13 November 2008
I am really looking forward to hearing what Bad Luck City came up with for the what has to be some of the most elaborate and terrifying clay animation films I've ever seen.
Saturday 15 November 2008, 2:45 pm, I will be at the STARZ Film Center to see An Evening with Bruce Bickford. One of the films, CAS'L', runs as a silent film and will feature live musical scoring from Bad Luck City. Dark music--played in the dark.
If 2:45 pm is too early in the day for you, they'll do it all again on Sunday at 9:45 pm.
I may just go to both.
27 September 2008
Nick Cave and the Bad Seeds
Bambi Lee Savage
26 September 2008
I like Nick Cave's music. Quite a lot. But still, I wouldn't call myself a super-fan. I can't recite his catalogue like I can my honest faves. But in spite of my Nick Cave ignorance, I appreciated that I was in for a treat on this September evening. Though I don't know the names of but a few of the songs, I definitely recognize that voice when I hear it. And I dig those songs. But my copy of Best of Nick Cave and the Bad Seeds has sufficed as almost enough Nick Cave for me. That's just how it is. So super Nick Cave fans, judging from my little contact with y'all last night, unless you are a friend of mine curious what I thought of the show, you're probably just going to get annoyed at my ignorance. You are warned.
The Ogden was packed to capacity. And where I was standing, actually over capacity. It was a sweaty energetic crowd who knew these songs by heart. It was overwhelming, both from the emotion of the crowd and the heat. I thought I might faint.
Not having heard but one song off the newest release, Dig Lazarus Dig, I reckoned I wouldn't recognize many songs, but it seemed like about half to more of them are on my best-of disc.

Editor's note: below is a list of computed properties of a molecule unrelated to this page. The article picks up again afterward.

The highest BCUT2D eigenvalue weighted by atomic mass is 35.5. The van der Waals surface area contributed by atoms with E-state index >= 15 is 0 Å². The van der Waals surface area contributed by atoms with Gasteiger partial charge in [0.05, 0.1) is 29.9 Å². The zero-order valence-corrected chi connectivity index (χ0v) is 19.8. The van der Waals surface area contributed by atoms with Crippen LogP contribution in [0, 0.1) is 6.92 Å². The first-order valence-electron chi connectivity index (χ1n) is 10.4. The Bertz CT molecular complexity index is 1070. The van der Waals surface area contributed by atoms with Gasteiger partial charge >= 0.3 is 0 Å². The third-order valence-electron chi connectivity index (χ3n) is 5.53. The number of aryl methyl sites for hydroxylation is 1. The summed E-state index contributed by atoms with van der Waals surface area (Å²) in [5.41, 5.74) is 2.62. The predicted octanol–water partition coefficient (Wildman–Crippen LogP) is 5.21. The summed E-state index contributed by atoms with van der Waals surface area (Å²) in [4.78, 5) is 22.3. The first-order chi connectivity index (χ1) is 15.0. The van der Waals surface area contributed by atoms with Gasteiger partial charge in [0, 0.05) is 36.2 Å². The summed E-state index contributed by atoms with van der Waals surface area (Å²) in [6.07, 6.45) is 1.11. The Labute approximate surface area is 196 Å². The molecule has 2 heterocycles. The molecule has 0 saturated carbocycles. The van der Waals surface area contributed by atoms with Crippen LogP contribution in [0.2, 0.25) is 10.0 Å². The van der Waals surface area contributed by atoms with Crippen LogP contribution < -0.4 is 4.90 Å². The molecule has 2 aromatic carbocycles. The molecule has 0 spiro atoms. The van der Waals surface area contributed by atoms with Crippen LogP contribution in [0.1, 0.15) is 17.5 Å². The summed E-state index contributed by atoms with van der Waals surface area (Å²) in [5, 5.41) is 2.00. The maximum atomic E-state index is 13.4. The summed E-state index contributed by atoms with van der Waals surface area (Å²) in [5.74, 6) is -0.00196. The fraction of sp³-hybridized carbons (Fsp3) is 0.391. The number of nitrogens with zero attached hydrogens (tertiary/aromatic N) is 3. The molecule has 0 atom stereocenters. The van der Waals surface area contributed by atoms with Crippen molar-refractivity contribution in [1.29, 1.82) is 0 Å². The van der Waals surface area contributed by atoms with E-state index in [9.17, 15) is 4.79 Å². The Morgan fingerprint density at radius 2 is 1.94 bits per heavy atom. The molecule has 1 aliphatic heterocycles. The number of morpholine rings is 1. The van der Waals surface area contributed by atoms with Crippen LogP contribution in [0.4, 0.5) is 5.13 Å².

I had heard that there was a problem with their gear making it from Seattle to Denver and that the band had to rent near to all their gear for the show. That seems like it'd have to rattle anybody, but the Bad Seeds are truly professionals. I wouldn't have known there was a problem. Except for Nick Cave's temper tantrum over some monitor problem where he apparently couldn't hear the keyboard he was playing. So he kicked it over. Tech guys scrambled and ducked glares and what not from Mr. Cave. One might surmise it was simply rock n roll dramatics, but even if this was the case, it was a fine performance. From inviting a call-and-response session of singing with the crowd to the artful arrangement of the set list, Nick Cave knows what his crowd will appreciate. And I always appreciate a good performance.
Bambi Lee Savage and her backing band for the evening, Denver's own o.g. line-up of Red Cloud West, gave an enjoyable and solid performance. You might know that I am more than a bit biased here, but I'll try to keep it objective. There were some vocal Bambi Lee and Red Cloud fans giving a few shout outs, many recognizing the Bambi Lee Savage song from the Slingblade soundtrack, and others recognizing a Red Cloud song (sung as a pretty duet between Ross Etherton and BLS,) but truth is, much of the crowd was antsy to see Nick Cave, and no opening band could really make those folks happy.
By the end of the evening, I'd decided a couple things. I was really glad to have been at the show. All the way through. It had that feeling of one that I'd be sorry I had missed if I hadn't gone (like PJ Harvey, or John Cale, or Daniel Johnston, or... well you know the type of show I mean.) And two, the energy of these die-hard Nick Cave fans, paired with the energy of the performance has spurred me to give more of the Nick Cave catalogue a closer listen. And that's a longer list of stuff to look forward to. Which is why I keep listening.